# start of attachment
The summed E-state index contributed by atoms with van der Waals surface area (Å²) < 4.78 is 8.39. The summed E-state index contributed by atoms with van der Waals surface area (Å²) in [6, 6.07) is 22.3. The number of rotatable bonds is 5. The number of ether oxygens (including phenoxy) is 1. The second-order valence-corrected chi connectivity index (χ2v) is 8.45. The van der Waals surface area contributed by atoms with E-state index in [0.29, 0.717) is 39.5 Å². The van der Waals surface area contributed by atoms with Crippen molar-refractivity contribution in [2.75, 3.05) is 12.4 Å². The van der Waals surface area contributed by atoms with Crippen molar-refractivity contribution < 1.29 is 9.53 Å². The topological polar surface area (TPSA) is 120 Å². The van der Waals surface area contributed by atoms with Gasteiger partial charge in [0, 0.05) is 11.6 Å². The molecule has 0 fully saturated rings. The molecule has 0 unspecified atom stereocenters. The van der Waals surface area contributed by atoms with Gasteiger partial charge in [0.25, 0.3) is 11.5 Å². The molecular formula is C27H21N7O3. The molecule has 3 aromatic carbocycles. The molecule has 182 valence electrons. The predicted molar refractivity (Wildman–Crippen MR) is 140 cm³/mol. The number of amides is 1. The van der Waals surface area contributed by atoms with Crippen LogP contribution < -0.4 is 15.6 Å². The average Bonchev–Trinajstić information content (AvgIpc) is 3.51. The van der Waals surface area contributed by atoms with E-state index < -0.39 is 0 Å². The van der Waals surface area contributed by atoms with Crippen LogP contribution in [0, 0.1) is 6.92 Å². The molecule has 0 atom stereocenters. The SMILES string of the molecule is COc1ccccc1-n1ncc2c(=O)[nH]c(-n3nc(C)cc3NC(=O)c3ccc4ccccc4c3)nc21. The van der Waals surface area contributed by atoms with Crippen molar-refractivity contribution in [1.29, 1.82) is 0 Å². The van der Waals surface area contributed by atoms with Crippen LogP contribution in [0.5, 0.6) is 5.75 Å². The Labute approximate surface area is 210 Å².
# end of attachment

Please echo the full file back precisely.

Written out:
The summed E-state index contributed by atoms with van der Waals surface area (Å²) < 4.78 is 8.39. The summed E-state index contributed by atoms with van der Waals surface area (Å²) in [6, 6.07) is 22.3. The number of rotatable bonds is 5. The number of ether oxygens (including phenoxy) is 1. The second-order valence-corrected chi connectivity index (χ2v) is 8.45. The van der Waals surface area contributed by atoms with E-state index in [0.29, 0.717) is 39.5 Å². The van der Waals surface area contributed by atoms with Crippen molar-refractivity contribution in [2.75, 3.05) is 12.4 Å². The van der Waals surface area contributed by atoms with Crippen molar-refractivity contribution < 1.29 is 9.53 Å². The topological polar surface area (TPSA) is 120 Å². The van der Waals surface area contributed by atoms with Gasteiger partial charge in [0, 0.05) is 11.6 Å². The molecule has 0 fully saturated rings. The molecule has 0 unspecified atom stereocenters. The van der Waals surface area contributed by atoms with Gasteiger partial charge in [0.25, 0.3) is 11.5 Å². The molecular formula is C27H21N7O3. The molecule has 3 aromatic carbocycles. The molecule has 182 valence electrons. The predicted molar refractivity (Wildman–Crippen MR) is 140 cm³/mol. The number of amides is 1. The van der Waals surface area contributed by atoms with Crippen LogP contribution < -0.4 is 15.6 Å². The average Bonchev–Trinajstić information content (AvgIpc) is 3.51. The van der Waals surface area contributed by atoms with E-state index < -0.39 is 0 Å². The van der Waals surface area contributed by atoms with Crippen LogP contribution in [0, 0.1) is 6.92 Å². The molecule has 0 atom stereocenters. The SMILES string of the molecule is COc1ccccc1-n1ncc2c(=O)[nH]c(-n3nc(C)cc3NC(=O)c3ccc4ccccc4c3)nc21. The van der Waals surface area contributed by atoms with Crippen molar-refractivity contribution in [1.29, 1.82) is 0 Å². The van der Waals surface area contributed by atoms with Crippen LogP contribution in [0.5, 0.6) is 5.75 Å². The Labute approximate surface area is 210 Å².